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Governance Under Pressure – Lessons from Charity & Healthcare

by Susie Hills | Sep 30, 2021 | Governance & Policy

Joint CEO Susie Hills recently had a chat with new Consulting Kea Horvers on all things charity and healthcare governance. Here’s how it went:

Susie: Welcome Kea! It’s great to have you on the team. You have worked across the health, charity and education sectors. At Halpin we are keen to bring learnings from other sectors to HE. What best practice in governance in the charity and health sectors do you think HE could adopt?

Kea: Hi Susie! I am delighted to be here. I would suggest actively seeking out board members who have had direct experience of the problems the university wishes to solve. Harness their expertise and perception to further improve the board’s collective wisdom.

Susie: You have worked in governance roles providing interim cover. How do you think institutions can get best value from an interim role?

Kea: It can be helpful to really think about what the university wants the interim to achieve so they can have the most impact in their role. Remember that interims want to work alongside and support you. As an added bonus, their experience of working at several institutions means they may be able to provide fresh insight into how your university’s culture is currently influencing its outcomes.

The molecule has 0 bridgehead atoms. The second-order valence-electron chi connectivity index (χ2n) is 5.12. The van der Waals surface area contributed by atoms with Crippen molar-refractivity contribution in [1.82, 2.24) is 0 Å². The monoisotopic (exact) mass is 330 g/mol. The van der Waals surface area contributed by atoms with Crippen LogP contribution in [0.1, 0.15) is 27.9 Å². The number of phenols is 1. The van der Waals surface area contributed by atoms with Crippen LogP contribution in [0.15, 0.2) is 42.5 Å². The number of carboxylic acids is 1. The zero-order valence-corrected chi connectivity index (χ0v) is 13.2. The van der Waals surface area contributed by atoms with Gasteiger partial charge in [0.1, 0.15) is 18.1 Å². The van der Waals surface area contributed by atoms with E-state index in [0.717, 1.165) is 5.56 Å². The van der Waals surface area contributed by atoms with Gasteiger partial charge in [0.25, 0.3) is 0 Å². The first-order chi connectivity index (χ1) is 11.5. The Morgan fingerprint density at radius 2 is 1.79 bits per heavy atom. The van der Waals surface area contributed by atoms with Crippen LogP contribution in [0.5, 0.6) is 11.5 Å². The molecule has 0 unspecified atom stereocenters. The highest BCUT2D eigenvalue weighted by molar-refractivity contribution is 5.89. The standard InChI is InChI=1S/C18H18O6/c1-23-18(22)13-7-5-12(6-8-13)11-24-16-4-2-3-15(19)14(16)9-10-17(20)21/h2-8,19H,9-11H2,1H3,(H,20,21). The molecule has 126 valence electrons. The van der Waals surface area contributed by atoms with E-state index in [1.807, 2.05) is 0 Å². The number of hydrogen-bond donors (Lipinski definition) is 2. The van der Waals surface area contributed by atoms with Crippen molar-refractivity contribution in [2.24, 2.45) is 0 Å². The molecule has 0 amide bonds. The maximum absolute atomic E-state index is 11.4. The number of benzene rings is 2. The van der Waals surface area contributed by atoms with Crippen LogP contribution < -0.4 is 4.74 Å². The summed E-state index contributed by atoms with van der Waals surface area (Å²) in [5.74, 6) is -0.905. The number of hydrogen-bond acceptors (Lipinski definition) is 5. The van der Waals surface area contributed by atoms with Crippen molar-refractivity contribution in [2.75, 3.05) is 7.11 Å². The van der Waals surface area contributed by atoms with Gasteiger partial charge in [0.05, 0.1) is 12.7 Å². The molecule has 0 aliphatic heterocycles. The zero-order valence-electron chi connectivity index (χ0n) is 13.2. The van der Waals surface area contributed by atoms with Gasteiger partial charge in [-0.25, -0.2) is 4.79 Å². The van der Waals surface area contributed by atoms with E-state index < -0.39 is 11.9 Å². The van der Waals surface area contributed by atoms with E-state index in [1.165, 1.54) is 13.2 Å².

Susie: What do you think the main challenges universities face this autumn in terms of governance?

Kea: Keeping a tight grip on compliance with the OfS regulations. How might OfS changes to teaching, quality and funding regulation impact on university strategy? How can universities ensure there are no surprises in terms of Board understanding of the student experience at their institution? And of course any wild cards thrown in by the COVID pandemic.

Susie: Nearly every one of our governance clients are seeking ways to reduce the information load on governors – to make papers shorter and easier to digest and respond to. Do you have any magic bullets to help?

Kea: Set aside time with the board to discuss this matter in depth. What data must the board examine in full to be compliant? What data does the board think is sufficient? How might this differ from the Executive’s view? Experiment with a different format for one or two papers and set aside time at the Board meeting to discuss the pros and cons of the new system. See this as a learning experience for everyone and after one full cycle of the board year, evaluate: what worked, what didn’t, and whether there were any unintended outcomes.

Kea Horvers is a Consulting Fellow for Halpin, the home of experts in higher education governance.